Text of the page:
How to Remove a Stump without breaking your back or the bank (Part 1)
Last year I cut down a large maple tree in the yard that was only 10 feet from the house. The previous owners never should have planted it that close. Over the years as it grew, the roots started getting bound up on the house foundation. It was only a matter of time until the roots started wrecking havoc on the structure so down it went. Now the only remnant is a big stump.
Get rid of most of the stump with the chainsaw
When I felled the tree the final back cut was at a comfortable height for me, about 2.5′ above the ground. The first thing to do after the rest of the tree is all cut and cleaned up is to pare down the stump. The chainsaw is the easiest way to do this but one can’t cut too close to the ground because dirt is the enemy of a sharp chainsaw chain. My method of choice is to clear as much dirt as possible away from the stump with a shovel and then girth the stump with a hatchet. Cutting off the bark all the way around ensures that you won’t hit any dirt or stones that may have been trapped in the bark.
Let the stump sit
This method relies on the stump not being too green. I let mine sit for about a year. It was low enough that I could clear it with my snowmobile but I was getting tired of going around it with the mower and the wife was starting to complain. Four seasons seems like a reasonable amount of time to wait.
Gather the supplies
This method uses a cheap and easy to find chemical stump “remover”. This really means that the chemical accelerates the rotting process from years down to weeks. The product shown is this article is made up entirely of potassium nitrate also known as saltpeter. Other items needed are a 1″ auger bit, a drill capable of driving the bit, and water. For the 8 holes I’m putting in this 22″ stump it will take 2 – $6 bottles of the remover.
Drill holes in the stump
For the potassium nitrate to work it needs to penetrate the stump in a number of places. This is accomplished but using a 1″ auger bit and a good sized drill. A right angle drill or Milwaukee Hole Hawg would be ideal. My 18V cordless had a little overheating issues driving such a large bit.
Start by drilling a vertical hole about 3-4″ in from the edge of the stump. The directions recommended drilling a 12″ deep hole but given that I had the stump cut down so far already the 12″ wasn’t necessary. I drilled right around 8″ deep. Next drill a diagonal hole on the side of the stump starting about 3″ down from the top that will intersect with the vertical hole. This allows the rotting process to breathe.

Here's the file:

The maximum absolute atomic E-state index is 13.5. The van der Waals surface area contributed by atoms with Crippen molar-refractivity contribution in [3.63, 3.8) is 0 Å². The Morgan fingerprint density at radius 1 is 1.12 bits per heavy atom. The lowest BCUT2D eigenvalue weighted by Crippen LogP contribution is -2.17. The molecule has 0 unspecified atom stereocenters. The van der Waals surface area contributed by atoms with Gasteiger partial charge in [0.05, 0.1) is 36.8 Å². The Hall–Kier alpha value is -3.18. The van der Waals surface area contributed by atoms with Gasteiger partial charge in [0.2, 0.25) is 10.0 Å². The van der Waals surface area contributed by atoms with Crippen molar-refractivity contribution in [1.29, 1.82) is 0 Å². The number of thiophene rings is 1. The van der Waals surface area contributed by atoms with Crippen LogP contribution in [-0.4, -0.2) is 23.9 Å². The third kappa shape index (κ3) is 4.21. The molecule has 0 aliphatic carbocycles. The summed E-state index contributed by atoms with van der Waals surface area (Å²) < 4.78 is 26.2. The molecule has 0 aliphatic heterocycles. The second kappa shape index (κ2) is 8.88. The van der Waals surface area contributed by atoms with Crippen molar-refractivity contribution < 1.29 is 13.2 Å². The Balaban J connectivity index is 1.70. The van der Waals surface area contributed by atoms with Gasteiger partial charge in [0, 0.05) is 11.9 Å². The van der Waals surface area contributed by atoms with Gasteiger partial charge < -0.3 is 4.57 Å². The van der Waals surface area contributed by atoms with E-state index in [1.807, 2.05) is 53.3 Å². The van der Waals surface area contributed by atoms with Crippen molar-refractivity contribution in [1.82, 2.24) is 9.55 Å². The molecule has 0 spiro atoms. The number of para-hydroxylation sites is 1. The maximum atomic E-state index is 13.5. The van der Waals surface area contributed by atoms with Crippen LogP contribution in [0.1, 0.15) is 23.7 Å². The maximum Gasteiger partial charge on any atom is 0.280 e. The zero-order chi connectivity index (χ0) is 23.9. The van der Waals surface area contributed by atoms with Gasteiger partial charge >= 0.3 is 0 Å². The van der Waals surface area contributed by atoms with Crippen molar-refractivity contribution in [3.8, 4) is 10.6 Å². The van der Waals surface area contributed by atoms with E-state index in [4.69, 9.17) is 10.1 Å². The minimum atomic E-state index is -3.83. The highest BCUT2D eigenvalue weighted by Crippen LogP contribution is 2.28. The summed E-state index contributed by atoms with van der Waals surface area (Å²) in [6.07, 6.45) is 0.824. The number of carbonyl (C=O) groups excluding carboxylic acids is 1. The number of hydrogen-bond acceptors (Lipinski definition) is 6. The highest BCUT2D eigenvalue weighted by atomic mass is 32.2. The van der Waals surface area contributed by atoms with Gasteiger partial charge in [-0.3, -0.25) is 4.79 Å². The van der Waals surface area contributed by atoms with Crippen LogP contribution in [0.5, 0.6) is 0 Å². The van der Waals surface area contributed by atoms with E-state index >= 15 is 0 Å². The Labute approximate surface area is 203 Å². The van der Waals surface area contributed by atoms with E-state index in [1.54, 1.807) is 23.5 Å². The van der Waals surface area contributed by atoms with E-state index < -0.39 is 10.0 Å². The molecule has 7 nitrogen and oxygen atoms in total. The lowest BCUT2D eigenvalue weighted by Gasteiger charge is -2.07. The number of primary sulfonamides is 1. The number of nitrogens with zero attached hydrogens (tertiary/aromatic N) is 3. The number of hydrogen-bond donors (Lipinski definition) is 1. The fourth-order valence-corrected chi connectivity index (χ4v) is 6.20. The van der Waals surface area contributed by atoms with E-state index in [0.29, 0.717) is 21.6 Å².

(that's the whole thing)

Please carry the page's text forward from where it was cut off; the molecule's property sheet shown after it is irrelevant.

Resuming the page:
According to the directions on the product I’m using it says to pour a fourth of the bottle in each vertical hole. A bottle contains 16 oz so 4 oz is the recommended amount in this case in order to get the stump to rot in 6-8 weeks. Since I only drilled 8″ deep the 4 oz came up almost to the top of the hole. The product is granular like sand and the pour nozzle makes it really easy to get into the holes. The MSDS sheet didn’t specify eye or respiratory protection so that’s why you don’t see any in the images. It’s a relatively safe item to handle except around fire, don’t smoke when doing this.
Water and protect
To activate the process, the holes should be filled with water but not to the point of overfilling. You want the saltpeter to stay in the holes and not run out over the top. Over the next few days more water may have to be added as the saltpeter dissolves and gets absorbed into the stump. The last thing to do is protect the area from small children and pets. While the MSDS sheet is pretty tame it is still a good idea to protect the area. You can use chicken wire, snow fence, or even stakes and string to surround the stump.
Wait it out
Now comes the waiting game. Depending on the type of wood and the size of the stump it may take awhile. For sufficiently wide stumps, they may have to have this process repeated as the outer layers of the stump rot away. If you’re not in a hurry this method is a great way to save money and labor. Part Two will go into how to remove the remnants after the potassium nitrate has done its thing.